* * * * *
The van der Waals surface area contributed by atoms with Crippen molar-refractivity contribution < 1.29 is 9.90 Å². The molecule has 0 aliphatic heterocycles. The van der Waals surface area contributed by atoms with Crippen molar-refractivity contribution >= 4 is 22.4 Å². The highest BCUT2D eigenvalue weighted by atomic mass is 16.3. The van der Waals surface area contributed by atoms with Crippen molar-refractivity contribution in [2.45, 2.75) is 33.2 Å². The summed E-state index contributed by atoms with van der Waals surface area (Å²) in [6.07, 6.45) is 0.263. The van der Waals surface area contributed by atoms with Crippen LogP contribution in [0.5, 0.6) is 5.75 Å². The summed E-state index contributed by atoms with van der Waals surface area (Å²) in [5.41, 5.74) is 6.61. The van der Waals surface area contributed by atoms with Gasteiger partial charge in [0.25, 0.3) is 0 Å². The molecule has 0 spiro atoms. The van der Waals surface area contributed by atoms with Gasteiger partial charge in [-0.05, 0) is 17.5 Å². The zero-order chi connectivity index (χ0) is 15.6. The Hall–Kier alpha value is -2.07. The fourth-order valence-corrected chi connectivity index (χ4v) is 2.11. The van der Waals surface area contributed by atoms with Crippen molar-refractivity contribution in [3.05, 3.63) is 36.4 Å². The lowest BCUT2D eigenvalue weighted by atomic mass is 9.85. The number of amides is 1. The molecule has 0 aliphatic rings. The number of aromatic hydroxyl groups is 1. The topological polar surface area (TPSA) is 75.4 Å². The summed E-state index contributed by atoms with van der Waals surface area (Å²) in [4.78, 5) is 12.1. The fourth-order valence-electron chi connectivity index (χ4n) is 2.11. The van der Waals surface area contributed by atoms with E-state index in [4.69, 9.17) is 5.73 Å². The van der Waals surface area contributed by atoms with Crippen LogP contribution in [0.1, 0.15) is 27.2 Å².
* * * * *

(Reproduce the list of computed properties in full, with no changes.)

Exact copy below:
The van der Waals surface area contributed by atoms with Crippen molar-refractivity contribution < 1.29 is 9.90 Å². The molecule has 0 aliphatic heterocycles. The van der Waals surface area contributed by atoms with Crippen molar-refractivity contribution >= 4 is 22.4 Å². The highest BCUT2D eigenvalue weighted by atomic mass is 16.3. The van der Waals surface area contributed by atoms with Crippen molar-refractivity contribution in [2.45, 2.75) is 33.2 Å². The summed E-state index contributed by atoms with van der Waals surface area (Å²) in [6.07, 6.45) is 0.263. The van der Waals surface area contributed by atoms with Crippen LogP contribution in [0.5, 0.6) is 5.75 Å². The summed E-state index contributed by atoms with van der Waals surface area (Å²) in [5.41, 5.74) is 6.61. The van der Waals surface area contributed by atoms with Gasteiger partial charge in [0.25, 0.3) is 0 Å². The molecule has 0 spiro atoms. The van der Waals surface area contributed by atoms with Gasteiger partial charge in [-0.05, 0) is 17.5 Å². The zero-order chi connectivity index (χ0) is 15.6. The Hall–Kier alpha value is -2.07. The fourth-order valence-corrected chi connectivity index (χ4v) is 2.11. The van der Waals surface area contributed by atoms with Crippen molar-refractivity contribution in [3.05, 3.63) is 36.4 Å². The lowest BCUT2D eigenvalue weighted by atomic mass is 9.85. The number of amides is 1. The molecule has 0 aliphatic rings. The number of aromatic hydroxyl groups is 1. The topological polar surface area (TPSA) is 75.4 Å². The summed E-state index contributed by atoms with van der Waals surface area (Å²) in [4.78, 5) is 12.1. The fourth-order valence-electron chi connectivity index (χ4n) is 2.11. The van der Waals surface area contributed by atoms with E-state index in [4.69, 9.17) is 5.73 Å². The van der Waals surface area contributed by atoms with Crippen LogP contribution in [0.1, 0.15) is 27.2 Å².